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BRUSSELS: The European Commission (EC) has fined DB Schenker and Express Interfracht (EI) – now rebranded Rail Cargo Logistics – a total of €49.15 million for marketing a rail cartel in Western and Central Europe between 2004 and 2012.

Kuehne + Nagel (K+N), also part of the cartel, avoided paying a €62 million fine as the whistleblower. The EC reduced the penalties for DB Schenker and EI from a potential €50 million and €35 million respectively in exchange for their cooperation.

EC Competition commissioner Margrethe Vestager commented: "I find it very disappointing that a project to enhance transport efficiency and promote environmentally friendly cargo transport was derailed into a cartel. The European Union needs rail cargo markets to function efficiently on the basis of effective competition and not to be hijacked by vested interests to the detriment of customers."

ExpressInterfracht Mueller 620The DB Schenker Code of Conduct, updated in 2014, declares: "We abide by the applicable competition regulations and do not reach any arrangements or agreements which affect prices and/or terms and conditions or which in any other way illegitimately restrict fair competition."

A year earlier, the EC discovered DB Schenker and the other two companies had colluded when operating 'Balkantrain', a block train connecting Western, Central and Southeast Europe; and 'Soptrain', a similar service linking Central Europe with Romania.

In order to limit competition between them, the EC says DB Schenker, K+N and EI - part of Austria's rail company OBB - agreed and allocated existing and new customers; exchanged confidential information on specific customer requests; shared transport volumes contracted by downstream customers; and fixed prices by providing each other with cover bids for customers protected under their customer allocation scheme.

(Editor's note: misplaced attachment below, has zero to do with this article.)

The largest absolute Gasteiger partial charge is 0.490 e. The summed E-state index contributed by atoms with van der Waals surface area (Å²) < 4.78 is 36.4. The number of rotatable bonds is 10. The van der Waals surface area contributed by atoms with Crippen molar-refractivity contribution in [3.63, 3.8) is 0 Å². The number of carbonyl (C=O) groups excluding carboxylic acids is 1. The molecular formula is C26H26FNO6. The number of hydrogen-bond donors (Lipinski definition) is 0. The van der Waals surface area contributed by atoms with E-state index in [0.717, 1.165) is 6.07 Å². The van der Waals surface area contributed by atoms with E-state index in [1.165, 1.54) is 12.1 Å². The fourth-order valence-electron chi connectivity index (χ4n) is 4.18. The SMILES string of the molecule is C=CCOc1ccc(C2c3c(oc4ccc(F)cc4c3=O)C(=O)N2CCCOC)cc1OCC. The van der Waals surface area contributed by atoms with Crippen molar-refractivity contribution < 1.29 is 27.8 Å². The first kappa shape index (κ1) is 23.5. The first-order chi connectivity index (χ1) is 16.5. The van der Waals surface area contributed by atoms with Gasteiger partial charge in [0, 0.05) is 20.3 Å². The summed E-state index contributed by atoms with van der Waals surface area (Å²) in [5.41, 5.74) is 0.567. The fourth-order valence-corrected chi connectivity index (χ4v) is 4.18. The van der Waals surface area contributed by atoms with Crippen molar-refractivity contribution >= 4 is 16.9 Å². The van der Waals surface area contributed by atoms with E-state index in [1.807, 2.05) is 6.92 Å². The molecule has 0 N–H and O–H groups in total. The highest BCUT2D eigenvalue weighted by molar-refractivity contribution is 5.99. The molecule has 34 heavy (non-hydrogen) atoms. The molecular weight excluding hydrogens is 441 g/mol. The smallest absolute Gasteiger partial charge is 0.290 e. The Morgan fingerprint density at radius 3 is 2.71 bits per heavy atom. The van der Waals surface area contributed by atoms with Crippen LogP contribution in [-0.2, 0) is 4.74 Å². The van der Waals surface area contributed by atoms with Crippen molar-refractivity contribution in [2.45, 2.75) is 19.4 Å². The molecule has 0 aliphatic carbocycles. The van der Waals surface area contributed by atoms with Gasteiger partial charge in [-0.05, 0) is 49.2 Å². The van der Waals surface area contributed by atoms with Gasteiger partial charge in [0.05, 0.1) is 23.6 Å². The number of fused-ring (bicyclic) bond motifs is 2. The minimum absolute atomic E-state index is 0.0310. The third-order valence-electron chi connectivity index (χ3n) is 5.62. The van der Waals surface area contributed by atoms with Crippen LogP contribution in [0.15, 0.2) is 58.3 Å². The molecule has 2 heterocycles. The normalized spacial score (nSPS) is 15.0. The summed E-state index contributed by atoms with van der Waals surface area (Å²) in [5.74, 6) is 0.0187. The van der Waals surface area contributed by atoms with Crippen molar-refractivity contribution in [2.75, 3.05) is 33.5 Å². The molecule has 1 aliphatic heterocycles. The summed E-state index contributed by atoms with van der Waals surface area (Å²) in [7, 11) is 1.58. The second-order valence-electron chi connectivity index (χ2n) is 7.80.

In imposing the penalties the Commission noted "the serious nature of the infringement, its geographic scope and its duration" while adding the amount would be an appropriate deterrent while "remaining proportionate".

DB Schenker appeared to take a different view back in December 2014 when it announced it was suing a group of airlines US$3 billion in U.S. and German courts for allegedly operating a cartel. Meanwhile, in the same month, it agreed to pay US$8.75 million to settle a similar complaint against it by a group of shippers.

In March this year its parent company issued a follow-up statement in respect to the airline litigation: "Deutsche Bahn can confirm that its logistics subsidiary, Schenker AG, has dismissed its claims against Nippon Cargo, SAS and Cargolux in the air cargo cartel lawsuit brought in the Eastern District of New York."

The German lawsuit continues.

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